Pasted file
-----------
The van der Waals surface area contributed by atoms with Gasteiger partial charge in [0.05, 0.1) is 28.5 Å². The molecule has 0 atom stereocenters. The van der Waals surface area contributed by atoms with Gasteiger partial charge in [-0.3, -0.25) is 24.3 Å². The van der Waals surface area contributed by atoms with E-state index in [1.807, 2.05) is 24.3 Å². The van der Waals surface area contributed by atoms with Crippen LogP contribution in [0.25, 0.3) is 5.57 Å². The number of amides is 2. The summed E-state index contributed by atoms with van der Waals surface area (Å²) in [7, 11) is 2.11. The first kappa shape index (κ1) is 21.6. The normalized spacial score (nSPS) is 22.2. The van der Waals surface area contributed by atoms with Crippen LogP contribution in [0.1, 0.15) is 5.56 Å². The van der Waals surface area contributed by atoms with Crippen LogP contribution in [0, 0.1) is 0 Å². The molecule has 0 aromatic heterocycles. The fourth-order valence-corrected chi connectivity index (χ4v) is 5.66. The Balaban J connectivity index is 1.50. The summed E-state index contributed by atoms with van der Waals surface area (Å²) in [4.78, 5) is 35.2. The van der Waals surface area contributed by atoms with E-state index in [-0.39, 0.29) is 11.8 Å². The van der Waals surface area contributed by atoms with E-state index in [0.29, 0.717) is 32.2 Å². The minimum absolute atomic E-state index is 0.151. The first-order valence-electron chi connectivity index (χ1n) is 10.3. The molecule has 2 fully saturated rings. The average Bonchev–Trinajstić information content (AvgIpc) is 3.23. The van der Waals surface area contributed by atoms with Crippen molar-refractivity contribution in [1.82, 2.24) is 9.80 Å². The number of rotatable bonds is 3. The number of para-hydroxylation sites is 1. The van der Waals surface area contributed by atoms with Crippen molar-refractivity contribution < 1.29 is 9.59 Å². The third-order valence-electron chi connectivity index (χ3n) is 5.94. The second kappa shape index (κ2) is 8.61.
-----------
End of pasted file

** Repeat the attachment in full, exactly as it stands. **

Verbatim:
The van der Waals surface area contributed by atoms with Gasteiger partial charge in [0.05, 0.1) is 28.5 Å². The molecule has 0 atom stereocenters. The van der Waals surface area contributed by atoms with Gasteiger partial charge in [-0.3, -0.25) is 24.3 Å². The van der Waals surface area contributed by atoms with E-state index in [1.807, 2.05) is 24.3 Å². The van der Waals surface area contributed by atoms with Crippen LogP contribution in [0.25, 0.3) is 5.57 Å². The number of amides is 2. The summed E-state index contributed by atoms with van der Waals surface area (Å²) in [7, 11) is 2.11. The first kappa shape index (κ1) is 21.6. The normalized spacial score (nSPS) is 22.2. The van der Waals surface area contributed by atoms with Crippen LogP contribution in [0.1, 0.15) is 5.56 Å². The van der Waals surface area contributed by atoms with Crippen LogP contribution in [0, 0.1) is 0 Å². The molecule has 0 aromatic heterocycles. The fourth-order valence-corrected chi connectivity index (χ4v) is 5.66. The Balaban J connectivity index is 1.50. The summed E-state index contributed by atoms with van der Waals surface area (Å²) in [4.78, 5) is 35.2. The van der Waals surface area contributed by atoms with E-state index in [-0.39, 0.29) is 11.8 Å². The van der Waals surface area contributed by atoms with E-state index in [0.29, 0.717) is 32.2 Å². The minimum absolute atomic E-state index is 0.151. The first-order valence-electron chi connectivity index (χ1n) is 10.3. The molecule has 2 fully saturated rings. The average Bonchev–Trinajstić information content (AvgIpc) is 3.23. The van der Waals surface area contributed by atoms with Crippen molar-refractivity contribution in [1.82, 2.24) is 9.80 Å². The number of rotatable bonds is 3. The number of para-hydroxylation sites is 1. The van der Waals surface area contributed by atoms with Crippen molar-refractivity contribution < 1.29 is 9.59 Å². The third-order valence-electron chi connectivity index (χ3n) is 5.94. The second kappa shape index (κ2) is 8.61.